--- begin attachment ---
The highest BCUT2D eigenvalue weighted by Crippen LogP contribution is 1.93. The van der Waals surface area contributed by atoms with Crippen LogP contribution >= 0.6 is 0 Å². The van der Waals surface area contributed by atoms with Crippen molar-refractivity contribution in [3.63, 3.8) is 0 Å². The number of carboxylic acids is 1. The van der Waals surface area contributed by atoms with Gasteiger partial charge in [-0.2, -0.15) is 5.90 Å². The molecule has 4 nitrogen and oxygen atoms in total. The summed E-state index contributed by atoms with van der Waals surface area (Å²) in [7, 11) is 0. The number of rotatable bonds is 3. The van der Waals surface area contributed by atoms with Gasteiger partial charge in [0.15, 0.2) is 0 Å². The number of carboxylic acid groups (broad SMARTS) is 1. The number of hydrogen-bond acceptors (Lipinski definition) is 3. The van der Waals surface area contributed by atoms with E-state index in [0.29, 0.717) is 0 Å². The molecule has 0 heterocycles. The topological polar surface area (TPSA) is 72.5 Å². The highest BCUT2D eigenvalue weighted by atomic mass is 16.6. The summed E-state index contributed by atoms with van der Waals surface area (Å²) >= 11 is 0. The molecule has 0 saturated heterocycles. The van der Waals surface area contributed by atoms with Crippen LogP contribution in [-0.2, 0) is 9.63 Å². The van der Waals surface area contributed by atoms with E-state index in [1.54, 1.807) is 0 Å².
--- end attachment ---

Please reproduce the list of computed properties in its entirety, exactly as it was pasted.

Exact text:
The highest BCUT2D eigenvalue weighted by Crippen LogP contribution is 1.93. The van der Waals surface area contributed by atoms with Crippen LogP contribution >= 0.6 is 0 Å². The van der Waals surface area contributed by atoms with Crippen molar-refractivity contribution in [3.63, 3.8) is 0 Å². The number of carboxylic acids is 1. The van der Waals surface area contributed by atoms with Gasteiger partial charge in [-0.2, -0.15) is 5.90 Å². The molecule has 4 nitrogen and oxygen atoms in total. The summed E-state index contributed by atoms with van der Waals surface area (Å²) in [7, 11) is 0. The number of rotatable bonds is 3. The van der Waals surface area contributed by atoms with Gasteiger partial charge in [0.15, 0.2) is 0 Å². The number of carboxylic acid groups (broad SMARTS) is 1. The number of hydrogen-bond acceptors (Lipinski definition) is 3. The van der Waals surface area contributed by atoms with E-state index in [0.29, 0.717) is 0 Å². The molecule has 0 heterocycles. The topological polar surface area (TPSA) is 72.5 Å². The highest BCUT2D eigenvalue weighted by atomic mass is 16.6. The summed E-state index contributed by atoms with van der Waals surface area (Å²) >= 11 is 0. The molecule has 0 saturated heterocycles. The van der Waals surface area contributed by atoms with Crippen LogP contribution in [-0.2, 0) is 9.63 Å². The van der Waals surface area contributed by atoms with E-state index in [1.54, 1.807) is 0 Å².